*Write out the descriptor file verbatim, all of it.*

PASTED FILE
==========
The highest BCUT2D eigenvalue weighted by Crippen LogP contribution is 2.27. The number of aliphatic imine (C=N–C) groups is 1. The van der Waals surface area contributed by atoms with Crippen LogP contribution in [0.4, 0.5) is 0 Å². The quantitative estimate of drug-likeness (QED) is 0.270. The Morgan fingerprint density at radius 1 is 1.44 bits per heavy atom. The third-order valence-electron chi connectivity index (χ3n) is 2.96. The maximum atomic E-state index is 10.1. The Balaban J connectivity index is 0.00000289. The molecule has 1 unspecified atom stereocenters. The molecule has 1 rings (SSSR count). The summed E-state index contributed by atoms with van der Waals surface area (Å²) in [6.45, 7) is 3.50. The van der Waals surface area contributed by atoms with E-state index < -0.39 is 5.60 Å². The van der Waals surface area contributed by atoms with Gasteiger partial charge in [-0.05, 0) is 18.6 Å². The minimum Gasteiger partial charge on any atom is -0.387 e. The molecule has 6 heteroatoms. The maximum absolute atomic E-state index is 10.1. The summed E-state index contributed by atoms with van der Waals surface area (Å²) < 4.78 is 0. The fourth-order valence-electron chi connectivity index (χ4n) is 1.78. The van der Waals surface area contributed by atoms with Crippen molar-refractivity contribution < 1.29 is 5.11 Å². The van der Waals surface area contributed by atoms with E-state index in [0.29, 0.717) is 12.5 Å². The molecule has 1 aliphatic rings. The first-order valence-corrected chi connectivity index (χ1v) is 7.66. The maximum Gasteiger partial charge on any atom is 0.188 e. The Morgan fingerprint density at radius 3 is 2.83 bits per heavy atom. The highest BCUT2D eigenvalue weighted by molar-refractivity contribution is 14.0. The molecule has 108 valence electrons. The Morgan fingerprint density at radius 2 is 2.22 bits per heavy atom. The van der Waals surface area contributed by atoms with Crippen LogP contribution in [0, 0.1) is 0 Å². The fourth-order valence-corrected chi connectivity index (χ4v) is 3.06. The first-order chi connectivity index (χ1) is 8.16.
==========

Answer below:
The highest BCUT2D eigenvalue weighted by Crippen LogP contribution is 2.27. The number of aliphatic imine (C=N–C) groups is 1. The van der Waals surface area contributed by atoms with Crippen LogP contribution in [0.4, 0.5) is 0 Å². The quantitative estimate of drug-likeness (QED) is 0.270. The Morgan fingerprint density at radius 1 is 1.44 bits per heavy atom. The third-order valence-electron chi connectivity index (χ3n) is 2.96. The maximum atomic E-state index is 10.1. The Balaban J connectivity index is 0.00000289. The molecule has 1 unspecified atom stereocenters. The molecule has 1 rings (SSSR count). The summed E-state index contributed by atoms with van der Waals surface area (Å²) in [6.45, 7) is 3.50. The van der Waals surface area contributed by atoms with E-state index < -0.39 is 5.60 Å². The van der Waals surface area contributed by atoms with Gasteiger partial charge in [-0.05, 0) is 18.6 Å². The minimum Gasteiger partial charge on any atom is -0.387 e. The molecule has 6 heteroatoms. The maximum absolute atomic E-state index is 10.1. The summed E-state index contributed by atoms with van der Waals surface area (Å²) < 4.78 is 0. The fourth-order valence-electron chi connectivity index (χ4n) is 1.78. The van der Waals surface area contributed by atoms with Crippen molar-refractivity contribution < 1.29 is 5.11 Å². The van der Waals surface area contributed by atoms with E-state index in [0.29, 0.717) is 12.5 Å². The molecule has 1 aliphatic rings. The first-order valence-corrected chi connectivity index (χ1v) is 7.66. The maximum Gasteiger partial charge on any atom is 0.188 e. The Morgan fingerprint density at radius 3 is 2.83 bits per heavy atom. The highest BCUT2D eigenvalue weighted by molar-refractivity contribution is 14.0. The molecule has 108 valence electrons. The Morgan fingerprint density at radius 2 is 2.22 bits per heavy atom. The van der Waals surface area contributed by atoms with Crippen LogP contribution in [0, 0.1) is 0 Å². The fourth-order valence-corrected chi connectivity index (χ4v) is 3.06. The first-order chi connectivity index (χ1) is 8.16.